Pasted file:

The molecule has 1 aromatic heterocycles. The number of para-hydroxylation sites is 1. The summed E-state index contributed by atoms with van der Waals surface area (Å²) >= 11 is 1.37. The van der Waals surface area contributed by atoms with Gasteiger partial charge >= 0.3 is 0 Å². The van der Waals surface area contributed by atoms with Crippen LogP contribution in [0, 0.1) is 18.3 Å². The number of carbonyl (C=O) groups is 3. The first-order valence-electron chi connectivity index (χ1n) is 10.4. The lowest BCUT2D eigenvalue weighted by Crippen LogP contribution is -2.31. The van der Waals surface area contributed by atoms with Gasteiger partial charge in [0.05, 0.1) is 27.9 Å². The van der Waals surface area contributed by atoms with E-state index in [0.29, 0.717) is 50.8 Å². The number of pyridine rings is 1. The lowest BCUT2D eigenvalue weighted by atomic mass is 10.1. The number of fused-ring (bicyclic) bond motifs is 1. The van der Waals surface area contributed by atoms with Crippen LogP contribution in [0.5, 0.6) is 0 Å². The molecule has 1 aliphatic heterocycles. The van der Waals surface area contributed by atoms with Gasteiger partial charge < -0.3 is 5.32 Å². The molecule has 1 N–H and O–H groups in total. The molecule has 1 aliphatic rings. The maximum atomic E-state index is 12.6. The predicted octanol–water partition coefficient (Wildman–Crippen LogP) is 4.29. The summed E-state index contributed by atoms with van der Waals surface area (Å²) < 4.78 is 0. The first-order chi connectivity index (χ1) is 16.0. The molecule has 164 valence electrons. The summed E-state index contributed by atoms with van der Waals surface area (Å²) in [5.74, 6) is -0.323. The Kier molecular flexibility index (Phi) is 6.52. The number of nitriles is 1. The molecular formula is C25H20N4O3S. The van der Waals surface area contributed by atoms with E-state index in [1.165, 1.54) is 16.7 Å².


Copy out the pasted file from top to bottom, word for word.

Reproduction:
The molecule has 1 aromatic heterocycles. The number of para-hydroxylation sites is 1. The summed E-state index contributed by atoms with van der Waals surface area (Å²) >= 11 is 1.37. The van der Waals surface area contributed by atoms with Gasteiger partial charge >= 0.3 is 0 Å². The van der Waals surface area contributed by atoms with Crippen LogP contribution in [0, 0.1) is 18.3 Å². The number of carbonyl (C=O) groups is 3. The first-order valence-electron chi connectivity index (χ1n) is 10.4. The lowest BCUT2D eigenvalue weighted by Crippen LogP contribution is -2.31. The van der Waals surface area contributed by atoms with Gasteiger partial charge in [0.05, 0.1) is 27.9 Å². The van der Waals surface area contributed by atoms with E-state index in [0.29, 0.717) is 50.8 Å². The number of pyridine rings is 1. The lowest BCUT2D eigenvalue weighted by atomic mass is 10.1. The number of fused-ring (bicyclic) bond motifs is 1. The van der Waals surface area contributed by atoms with Crippen LogP contribution in [0.5, 0.6) is 0 Å². The molecule has 1 aliphatic heterocycles. The van der Waals surface area contributed by atoms with Gasteiger partial charge < -0.3 is 5.32 Å². The molecule has 1 N–H and O–H groups in total. The molecule has 1 aliphatic rings. The maximum atomic E-state index is 12.6. The predicted octanol–water partition coefficient (Wildman–Crippen LogP) is 4.29. The summed E-state index contributed by atoms with van der Waals surface area (Å²) < 4.78 is 0. The first-order chi connectivity index (χ1) is 16.0. The molecule has 164 valence electrons. The summed E-state index contributed by atoms with van der Waals surface area (Å²) in [5.74, 6) is -0.323. The Kier molecular flexibility index (Phi) is 6.52. The number of nitriles is 1. The molecular formula is C25H20N4O3S. The van der Waals surface area contributed by atoms with E-state index in [1.165, 1.54) is 16.7 Å².